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304 Responses to “How to make the green seasoning paste that’s so unique to Caribbean cuisine.”

  1. Mariela G. says:

    I have the same freakin blender and it refuses to break down.

  2. robert craig says:

    please remove me from your email list.

    • admin says:

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  3. Spicer, Adrienne says:

    I love this seasoning, but can I add oil instead of water?

  4. Felicia says:

    You forgot the Culantro ( aka Shadow benni) and the ginger

  5. Ann says:

    If you can find Chinese celery, get it! A lot of leaves and a lot of flavor!!!! I live within a mile of an Asian, International, and Latin grocery stores so I can find all kinds of stuff! When I find culantro, I buy bunches of it. I dry it and save for when I don’t have fresh. This sauce is reminiscent of recaito which I make for my Puerto Rican neighbor.

    Thanks for sharing this! My daughter asked for a recipe so I used yours!

  6. Keiran Francis says:

    I really hope the best for you boss.

    What you are doing is awesome.

  7. Hey Chris,
    New to your site & love it! I think ¨green seasoning¨ is the bomb! I too have a problem finding a couple of ingredients & modified my recipe a little but is just fantastic! Instead of water I use a mixture of lime juice & vinegar. I also add ginger & a habanero pepper or 2. It`s such an amazing marinade for chicken, seafood or pork!
    Keep on cooking!!
    Thanks, Tez

    • Bobby J says:

      My God, I had the same blender for the last 35 years, just replaced it a few months ago. Oh, and your green seasoning is great!

  8. Dan says:

    Green Seasoning Paste – what dishes or other uses would you recommend to use this for. Tried and love your recipes – but his is a new one for me.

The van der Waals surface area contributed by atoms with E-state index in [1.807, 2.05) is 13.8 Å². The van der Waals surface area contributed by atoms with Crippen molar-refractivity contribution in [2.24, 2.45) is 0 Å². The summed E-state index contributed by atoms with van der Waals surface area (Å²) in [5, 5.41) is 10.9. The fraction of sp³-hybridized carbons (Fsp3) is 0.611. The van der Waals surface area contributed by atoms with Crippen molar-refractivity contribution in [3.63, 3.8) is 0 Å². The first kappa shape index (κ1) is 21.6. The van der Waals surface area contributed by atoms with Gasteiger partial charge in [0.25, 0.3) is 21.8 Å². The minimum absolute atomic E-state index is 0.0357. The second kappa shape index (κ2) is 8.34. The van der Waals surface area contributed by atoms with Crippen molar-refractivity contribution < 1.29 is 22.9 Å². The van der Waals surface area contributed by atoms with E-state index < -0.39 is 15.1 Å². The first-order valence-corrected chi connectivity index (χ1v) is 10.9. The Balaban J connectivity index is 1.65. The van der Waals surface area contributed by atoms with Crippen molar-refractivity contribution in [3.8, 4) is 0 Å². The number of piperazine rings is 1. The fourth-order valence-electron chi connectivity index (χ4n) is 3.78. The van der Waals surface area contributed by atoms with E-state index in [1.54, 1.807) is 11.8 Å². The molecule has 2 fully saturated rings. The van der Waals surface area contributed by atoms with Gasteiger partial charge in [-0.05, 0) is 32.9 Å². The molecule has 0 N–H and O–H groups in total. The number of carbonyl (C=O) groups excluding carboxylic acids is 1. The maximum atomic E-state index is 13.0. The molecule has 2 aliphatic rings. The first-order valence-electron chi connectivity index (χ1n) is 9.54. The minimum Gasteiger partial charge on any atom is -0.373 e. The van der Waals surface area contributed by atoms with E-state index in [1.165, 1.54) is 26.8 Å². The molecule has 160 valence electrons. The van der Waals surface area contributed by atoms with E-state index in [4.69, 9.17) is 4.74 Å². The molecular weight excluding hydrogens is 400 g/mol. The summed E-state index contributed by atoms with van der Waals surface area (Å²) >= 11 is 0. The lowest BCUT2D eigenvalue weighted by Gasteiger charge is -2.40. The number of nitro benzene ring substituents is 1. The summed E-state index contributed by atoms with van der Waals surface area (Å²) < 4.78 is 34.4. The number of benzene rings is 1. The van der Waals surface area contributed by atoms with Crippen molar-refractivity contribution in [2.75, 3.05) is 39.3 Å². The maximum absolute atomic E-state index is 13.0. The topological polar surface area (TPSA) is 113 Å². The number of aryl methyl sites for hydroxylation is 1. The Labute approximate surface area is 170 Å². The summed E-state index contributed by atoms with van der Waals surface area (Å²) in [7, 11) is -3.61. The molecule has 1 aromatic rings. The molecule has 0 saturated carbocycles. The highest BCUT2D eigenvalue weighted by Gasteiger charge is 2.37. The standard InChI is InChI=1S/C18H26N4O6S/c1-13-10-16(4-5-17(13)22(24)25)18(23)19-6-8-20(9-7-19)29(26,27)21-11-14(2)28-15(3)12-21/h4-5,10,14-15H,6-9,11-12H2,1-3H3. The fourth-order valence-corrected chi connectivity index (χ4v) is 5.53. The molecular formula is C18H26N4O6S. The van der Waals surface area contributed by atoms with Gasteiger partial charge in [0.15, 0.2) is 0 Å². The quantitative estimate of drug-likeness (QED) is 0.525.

9. Cecile Carrington says:

    Tried my first recipe – the curry stew chicken and enjoyed it. Instructions very clear and detailed.

    I am a Jamaican living in Trinidad for over 45 years and I still have a little issue with using green seasoning on everything. Growing up in Jamaica my great-grandmother, my grandmother and my mother, all superb cooks, used different combinations of seasoning for different meats and dishes. In Trinidad everything seems to have the same flavour because of the green seasoning. I know it is time consuming but I prefer to make my own seasoning mixes for each dish.

    • Rose says:

      I totally agree and I am from Trinidad. I don’t put green seasoning on everything either, it changes the authentic taste of the dishes I make. You cannot use green seasoning on Chinese food or Italian, it just doesn’t make sense.

  10. Mary says:

    Always make green seasoning just like you, good trini blend.

  11. Andy says:

    Thank you for this recipe. Now I know what Green Caribbean Seasoning is. Can’t wait to make it and try it.

  12. Grace Bailey says:

    Thank you so much. Can’t wait to try it.
    For some reason I’m not able to print your recipes-I’ve
    tried reg. printing, Windows 10/Adobe/PDRF-nothing works.
    For now old fashion hand writing will do.